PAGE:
Friday, October 01, 2004

Sisyphus Does Retail by Kristine Eco

Sisyphus Does Retail
by Kristine Eco

Beside a pillar of books piled high like stalagmites, I unbuckled my belt, pulled down my camel-colored corduroys and took a squat. Warm pee, which moments ago had threatened to burst my bladder, now gushed down the side of my thighs and sank onto the pea-green carpet. Bill, a manager wearing a light-blue Banana Republic shirt and khaki pants who was escorting two customers to the newsstand, glanced in my direction, only to stop dead in his tracks. A look of bewilderment mixed with shock and embarrassment replaced his usually staid countenance.

“Charlene! What the hell are you doing?” he asked. He then turned his back to offer the perplexed customers around us an apologetic smile.

I zipped up my pants and pretended not to hear him, all the while ignoring the security personnel rushing to the scene. Removing my name tag from my neck, I dropped the would-be albatross in the soupy mess, and then marched unceremoniously out of the bookstore.


“Charles,” called a voice from behind the mountainous display of DaVinci Codes arranged in a pyramid configuration. “Hand me the rest of the books in that pile, will you?”

I snapped out of my reverie (Was it really only a dream?) and headed toward Mount DaVinci, which my co-worker Drew was constructing, as if he were 3 again and playing with Lego blocks on a Saturday afternoon. Perched atop a ladder, he was the avatar of fatigue—two almond-shaped sweat-stains marked the undersides of his white T-shirt. A lesson I learned while slumming it as a wage slave at Barnes & Noble was the art of time suckage.

We were both recent college grads who had narrowly escaped the plight of unemployment, but who had the misfortune of being underemployed in a very downturn economy. There were legions of kids like us. Only, we were more industrious and Horatio-Algersian than some, who in a fit of retro-cooing had groveled back home to doting parents when the man hadn’t knocked on their doors with a bid for their souls. Drew and I had opened our own doors and were sucking the marrow out of life, as Henry David Thoreau had advocated in his manifesto. At the dawn of a new millennium, New York City was our Walden, and tread water in the big pond like it was nobody’s business we would.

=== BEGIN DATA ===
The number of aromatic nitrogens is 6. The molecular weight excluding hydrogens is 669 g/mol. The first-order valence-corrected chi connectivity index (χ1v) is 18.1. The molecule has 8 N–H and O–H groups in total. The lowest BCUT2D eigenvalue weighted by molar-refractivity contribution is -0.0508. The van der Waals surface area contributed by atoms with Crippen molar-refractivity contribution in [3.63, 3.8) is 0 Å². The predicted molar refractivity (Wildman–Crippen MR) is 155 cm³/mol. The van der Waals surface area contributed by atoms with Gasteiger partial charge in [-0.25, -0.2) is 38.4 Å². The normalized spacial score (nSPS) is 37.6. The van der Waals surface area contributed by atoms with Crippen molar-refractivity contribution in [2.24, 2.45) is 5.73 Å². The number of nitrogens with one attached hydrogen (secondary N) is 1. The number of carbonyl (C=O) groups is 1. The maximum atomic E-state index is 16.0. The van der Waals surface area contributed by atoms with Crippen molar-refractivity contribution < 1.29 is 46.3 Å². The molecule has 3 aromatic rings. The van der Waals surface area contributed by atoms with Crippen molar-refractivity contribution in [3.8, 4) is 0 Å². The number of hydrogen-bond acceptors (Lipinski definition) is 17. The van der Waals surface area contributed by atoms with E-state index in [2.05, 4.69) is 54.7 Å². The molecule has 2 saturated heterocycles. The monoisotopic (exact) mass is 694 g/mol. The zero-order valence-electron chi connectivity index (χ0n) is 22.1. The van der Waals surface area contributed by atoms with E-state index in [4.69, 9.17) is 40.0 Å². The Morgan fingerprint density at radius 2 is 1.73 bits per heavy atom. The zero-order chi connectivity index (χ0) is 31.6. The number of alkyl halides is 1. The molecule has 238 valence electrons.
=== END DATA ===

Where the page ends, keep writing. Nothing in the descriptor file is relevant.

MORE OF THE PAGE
“Not bad for someone who would rather be directing films than shelving books,” he said, alighting from the ladder. I placed a black stool at the foot of the mount and sat down.

“Nicey nice,” I said. “You’ve outdone yourself this time. The pyramid over at Union Square may as well be an anthill. The last I checked, they only had 400-and-change copies in stock, while we—well, we’ve got Codes coming out of our cake-holes. And here they all are—all 1,000 of them, in time for the holidays.”

Drew had studied to become the next big thing in film, and like many a hopeful auteur he was apprenticing as a cameraman on the set of Law and Order. When plans to move to L.A. were nixed because his grandmother in Queens who’d raised him had suffered a stroke not three months ago, he decided to stay in the City for an indeterminate length of time. He moonlighted at the bookstore to pay off his student loans.
Drew pulled up a stray stool and sat beside me. In silence we contemplated the towering replica of the Egyptian monoliths. “If we sell out tonight, I’ll have to build another one tomorrow. And another the day after. Then another the day after that—”

“—that is, unless you happen to do something so completely outrageous, Bill would surely have to fire you,” I mused.

“Oh, yeah, whose turn was it?”

“Yours.”

“What was it that you would do again?”

“Pee on the carpet.”

“Right—good one.”

It had become a ritual of ours to play a game we liked to call “Canned.” Another bookseller, Ella, who’d quit a month before to go live with her Peace-Corps boyfriend in Romania, had conceived of it in an outburst of creativity incited by insufferable ennui.

“Let’s see. I would hide behind those mannequins up there,” he said, pointing to the ledge on the second floor, “and hurl water balloons at customers. But instead of water, I’d fill them up with week-old curdled milk.”

The store where we worked prided itself on its vast collection of fashion and graphic-design related books and periodicals. Earlier in the year, one of the managers had invited students from nearby FIT to clothe the mannequins on the balcony with their thesis creations. A few weeks ago, a PETA-activist armed with a can of spray paint demanded that the fur-trimmed coats, which some were wearing, be removed. As a result, all nine dummies were stripped of their fashionable rags the very next day. Word was they’ll remain nekked for the duration of the holidays.

“Ooh, I’ve got one.”

“Shoot.”

“Strip to my undies and streak past the exit after Bill gives the closing announcement on New Year’s Eve.”

“Extra points if you flash him on your way out.”

It was then that I laughed so hard I nearly peed my pants.

©Kristine Eco


Kristine Eco is living proof that "it's the quiet ones you have to watch out for." During her senior year in college, this Boston College alumna completed a semiautobiographical novella (disguised as an honors thesis) called "Between Desire and the Spasm." Several of her short stories and works of poetry have been published in campus literary magazines. Formerly an editorial intern at Paper magazine and a wage slave at a multinational bookstore chain, Ms. Eco currently provides behind-the-scenes editorial and production support for Interview magazine.

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